• Wooden Sleepers

    Top Drawer | Store Profiles | Prep Essentials  

    The Red Hook neighborhood, sitting on the eastern edge of the East River, feels like a beach town that wakes up on sunny summer weekends. Every shop is locally owned, lobster rolls from Red Hook Lobster Pound are right down the street, and hole in the wall bars dot Van Brunt Street. The neighborhood is a sort of destination. Add “obsessively curated vintage men’s shop” to that lineup and a weekend in Red Hook becomes a New York summer must. Brian Davis recently set up shop to house his vintage clothing collection compulsion under the moniker Wooden Sleepers.

    The name was a gift. Its provenance can be traced back to Davis' then girlfriend/now wife. The two met while both playing shows in the Long Island punk/indie scene (he currently plays drums in two different bands). "We’re always coming up with names for things," Davis jokes. This mutual affinity often leads to them playing a game in which they brainstorm names for would-be bands, restaurants, and concepts...just for kicks. Former names include, but are not limited to, Wolf Pit, Eternal Pleasure, and Cultural Anthropology. Interesting way to the pass time—try it with your significant other and see how long it takes before they physically remove themselves from your personal space. Wait—they're still around? Congratulations, you found someone who's interesting and weird—lock that down! Ok, sorry for the tangent.

    Wooden Sleepers was born out of one of these sessions. It's slang for a railroad tie, the rectangular wooden support for the rails in railroad tracks. Growing up on a peninsula in the Peconic Bay called Nassau Point, in the town of Cutchogue, it resonated with Davis. He and his buddies would often walk the lone railroad track as a shortcut to the next town...like a scene out of Stand by Me, but with less train-dodging and leeches.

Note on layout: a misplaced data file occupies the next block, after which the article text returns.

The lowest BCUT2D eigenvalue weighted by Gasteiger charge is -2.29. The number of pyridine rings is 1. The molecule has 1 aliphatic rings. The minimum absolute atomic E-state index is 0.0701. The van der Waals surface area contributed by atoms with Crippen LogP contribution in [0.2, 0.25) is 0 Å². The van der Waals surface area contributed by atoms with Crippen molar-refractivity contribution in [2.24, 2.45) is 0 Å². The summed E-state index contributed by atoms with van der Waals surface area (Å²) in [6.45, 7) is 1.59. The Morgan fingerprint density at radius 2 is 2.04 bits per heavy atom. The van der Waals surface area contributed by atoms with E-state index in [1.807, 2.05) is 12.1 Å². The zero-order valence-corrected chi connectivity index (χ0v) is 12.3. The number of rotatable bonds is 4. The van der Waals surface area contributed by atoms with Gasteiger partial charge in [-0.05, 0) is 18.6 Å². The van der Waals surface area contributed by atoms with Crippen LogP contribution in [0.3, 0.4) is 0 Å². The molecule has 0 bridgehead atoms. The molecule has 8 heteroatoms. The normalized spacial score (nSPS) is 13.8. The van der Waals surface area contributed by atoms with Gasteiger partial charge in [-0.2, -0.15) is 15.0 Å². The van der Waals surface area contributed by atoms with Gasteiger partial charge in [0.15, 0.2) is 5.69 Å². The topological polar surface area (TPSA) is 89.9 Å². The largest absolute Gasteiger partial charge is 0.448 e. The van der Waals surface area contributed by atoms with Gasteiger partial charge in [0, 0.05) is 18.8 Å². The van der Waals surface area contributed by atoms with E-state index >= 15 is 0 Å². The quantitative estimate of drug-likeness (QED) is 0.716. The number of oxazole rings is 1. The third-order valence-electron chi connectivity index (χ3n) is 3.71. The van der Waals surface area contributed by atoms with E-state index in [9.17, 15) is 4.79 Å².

From the moment I walk in (first of all, the window displays are reminiscent of Boy’s Life back issues), I'm taken aback. I’m excited…surprised. I'm a tornado of emotions. What I'm looking at is that good. I want to buy everything (a blatant tell of a rich product offering and even better merchandising). During my time at Rugby, I'm not sure we did it better at our haberdashery shop on Bleecker Street. Davis’ merchandising is on that level. What required a team of five Ralph Lauren visual merchandisers, Davis has done with a team of one. Him.

    Right now, the shop feels like the best summer ever. Vintage short sleeve oxfords from Brook Brothers and Gant hang in a dusty pastel palette, a ROY G BIV gradient of meticulously curated tees and sweatshirts beg to be thumbed through, and 50 shades of blue denim trucker jackets by Polo Country, Lee, and Levi's hang on nonagenarian rounders Davis laboriously acquired. Remember those mobiles that would twirl above your crib and play nursery rhymes as a baby (trick question!—technically you can’t since we all have what Freud first called "childhood amnesia”)? That’s happening in another corner of the shop but with M65 field jackets and early Beach Boys (pre-Pet Sounds). A feast of wingtips, loafers, and bluchers line the center table, sun-faded maritime signal flags hang haphazardly, and a patchwork of threadbare rugs pulled from dissolved New England estates blanket the floor. The whole boutique is essentially a 500 square foot impassioned homage to the tip of Nassau Point.

    While Davis’ passion is certainly vintage menswear, he’s intentionally picked his spots to carry new goods. “I wanted to focus on an array of vintage military chinos but offer new quality denim for those guys in the neighborhood.” So he carries a modest selection of 3sixteen raw selvedge (New York) as well as a small leather goods collaboration with Louise Goods (Brooklyn), and necklaces in sterling silver and brass designed by his wife (Brooklyn). While new, all of these items are designed to age with you, eventually developing the same patina you find in his vintage offerings.

    Sure, the Red Hook neighborhood is a destination—at least you don’t have to dodge any trains to shop a slice of quintessential New England at its best. Just remember to grab a lobster roll before you drop by the shop, you’ll be there awhile.